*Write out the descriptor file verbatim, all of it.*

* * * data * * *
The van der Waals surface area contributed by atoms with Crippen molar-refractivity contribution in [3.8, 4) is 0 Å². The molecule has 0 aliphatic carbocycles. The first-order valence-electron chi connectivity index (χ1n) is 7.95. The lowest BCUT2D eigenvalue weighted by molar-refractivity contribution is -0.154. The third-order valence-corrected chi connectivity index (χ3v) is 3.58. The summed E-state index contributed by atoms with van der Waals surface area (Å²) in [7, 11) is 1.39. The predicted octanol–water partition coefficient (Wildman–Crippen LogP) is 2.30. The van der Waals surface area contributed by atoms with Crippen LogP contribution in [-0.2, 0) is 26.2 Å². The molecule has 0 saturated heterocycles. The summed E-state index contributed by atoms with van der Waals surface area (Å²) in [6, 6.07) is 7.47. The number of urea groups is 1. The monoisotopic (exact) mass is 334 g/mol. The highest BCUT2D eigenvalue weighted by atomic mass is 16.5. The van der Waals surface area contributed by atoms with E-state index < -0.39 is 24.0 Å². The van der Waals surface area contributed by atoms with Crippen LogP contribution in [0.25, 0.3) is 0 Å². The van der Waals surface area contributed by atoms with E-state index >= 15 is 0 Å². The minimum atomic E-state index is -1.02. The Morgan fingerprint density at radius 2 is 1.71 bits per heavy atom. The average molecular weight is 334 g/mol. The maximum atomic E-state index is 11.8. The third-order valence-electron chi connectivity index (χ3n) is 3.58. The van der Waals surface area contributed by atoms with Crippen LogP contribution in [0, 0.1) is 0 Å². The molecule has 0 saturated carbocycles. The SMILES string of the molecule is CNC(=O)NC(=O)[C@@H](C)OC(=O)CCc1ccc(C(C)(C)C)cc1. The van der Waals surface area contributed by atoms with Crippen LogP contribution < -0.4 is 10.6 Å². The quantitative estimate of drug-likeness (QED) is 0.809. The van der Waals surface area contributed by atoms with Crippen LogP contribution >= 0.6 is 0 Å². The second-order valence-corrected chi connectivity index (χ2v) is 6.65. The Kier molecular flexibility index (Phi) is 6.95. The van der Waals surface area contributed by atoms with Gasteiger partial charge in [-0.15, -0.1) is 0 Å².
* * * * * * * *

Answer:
The van der Waals surface area contributed by atoms with Crippen molar-refractivity contribution in [3.8, 4) is 0 Å². The molecule has 0 aliphatic carbocycles. The first-order valence-electron chi connectivity index (χ1n) is 7.95. The lowest BCUT2D eigenvalue weighted by molar-refractivity contribution is -0.154. The third-order valence-corrected chi connectivity index (χ3v) is 3.58. The summed E-state index contributed by atoms with van der Waals surface area (Å²) in [7, 11) is 1.39. The predicted octanol–water partition coefficient (Wildman–Crippen LogP) is 2.30. The van der Waals surface area contributed by atoms with Crippen LogP contribution in [-0.2, 0) is 26.2 Å². The molecule has 0 saturated heterocycles. The summed E-state index contributed by atoms with van der Waals surface area (Å²) in [6, 6.07) is 7.47. The number of urea groups is 1. The monoisotopic (exact) mass is 334 g/mol. The highest BCUT2D eigenvalue weighted by atomic mass is 16.5. The van der Waals surface area contributed by atoms with E-state index < -0.39 is 24.0 Å². The van der Waals surface area contributed by atoms with Crippen LogP contribution in [0.25, 0.3) is 0 Å². The van der Waals surface area contributed by atoms with E-state index >= 15 is 0 Å². The minimum atomic E-state index is -1.02. The Morgan fingerprint density at radius 2 is 1.71 bits per heavy atom. The average molecular weight is 334 g/mol. The maximum atomic E-state index is 11.8. The third-order valence-electron chi connectivity index (χ3n) is 3.58. The van der Waals surface area contributed by atoms with Crippen LogP contribution in [0, 0.1) is 0 Å². The molecule has 0 saturated carbocycles. The SMILES string of the molecule is CNC(=O)NC(=O)[C@@H](C)OC(=O)CCc1ccc(C(C)(C)C)cc1. The van der Waals surface area contributed by atoms with Crippen LogP contribution < -0.4 is 10.6 Å². The quantitative estimate of drug-likeness (QED) is 0.809. The van der Waals surface area contributed by atoms with Crippen LogP contribution >= 0.6 is 0 Å². The second-order valence-corrected chi connectivity index (χ2v) is 6.65. The Kier molecular flexibility index (Phi) is 6.95. The van der Waals surface area contributed by atoms with Gasteiger partial charge in [-0.15, -0.1) is 0 Å².